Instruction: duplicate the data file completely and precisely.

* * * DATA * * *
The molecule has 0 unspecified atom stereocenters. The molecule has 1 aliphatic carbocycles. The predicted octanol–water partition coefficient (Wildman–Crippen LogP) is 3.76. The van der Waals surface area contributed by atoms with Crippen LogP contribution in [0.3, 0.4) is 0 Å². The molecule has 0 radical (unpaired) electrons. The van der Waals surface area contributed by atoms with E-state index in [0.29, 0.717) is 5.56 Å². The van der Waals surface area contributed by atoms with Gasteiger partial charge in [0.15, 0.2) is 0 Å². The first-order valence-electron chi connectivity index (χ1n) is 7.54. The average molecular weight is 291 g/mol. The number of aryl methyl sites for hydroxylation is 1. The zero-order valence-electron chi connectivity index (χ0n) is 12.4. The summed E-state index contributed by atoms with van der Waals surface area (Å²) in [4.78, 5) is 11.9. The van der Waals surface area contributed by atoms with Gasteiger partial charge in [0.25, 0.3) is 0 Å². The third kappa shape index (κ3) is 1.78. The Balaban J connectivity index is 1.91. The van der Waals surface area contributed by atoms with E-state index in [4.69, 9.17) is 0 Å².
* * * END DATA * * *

The molecule has 0 unspecified atom stereocenters. The molecule has 1 aliphatic carbocycles. The predicted octanol–water partition coefficient (Wildman–Crippen LogP) is 3.76. The van der Waals surface area contributed by atoms with Crippen LogP contribution in [0.3, 0.4) is 0 Å². The molecule has 0 radical (unpaired) electrons. The van der Waals surface area contributed by atoms with E-state index in [0.29, 0.717) is 5.56 Å². The van der Waals surface area contributed by atoms with Gasteiger partial charge in [0.15, 0.2) is 0 Å². The first-order valence-electron chi connectivity index (χ1n) is 7.54. The average molecular weight is 291 g/mol. The number of aryl methyl sites for hydroxylation is 1. The zero-order valence-electron chi connectivity index (χ0n) is 12.4. The summed E-state index contributed by atoms with van der Waals surface area (Å²) in [4.78, 5) is 11.9. The van der Waals surface area contributed by atoms with Gasteiger partial charge in [0.25, 0.3) is 0 Å². The third kappa shape index (κ3) is 1.78. The Balaban J connectivity index is 1.91. The van der Waals surface area contributed by atoms with E-state index in [4.69, 9.17) is 0 Å².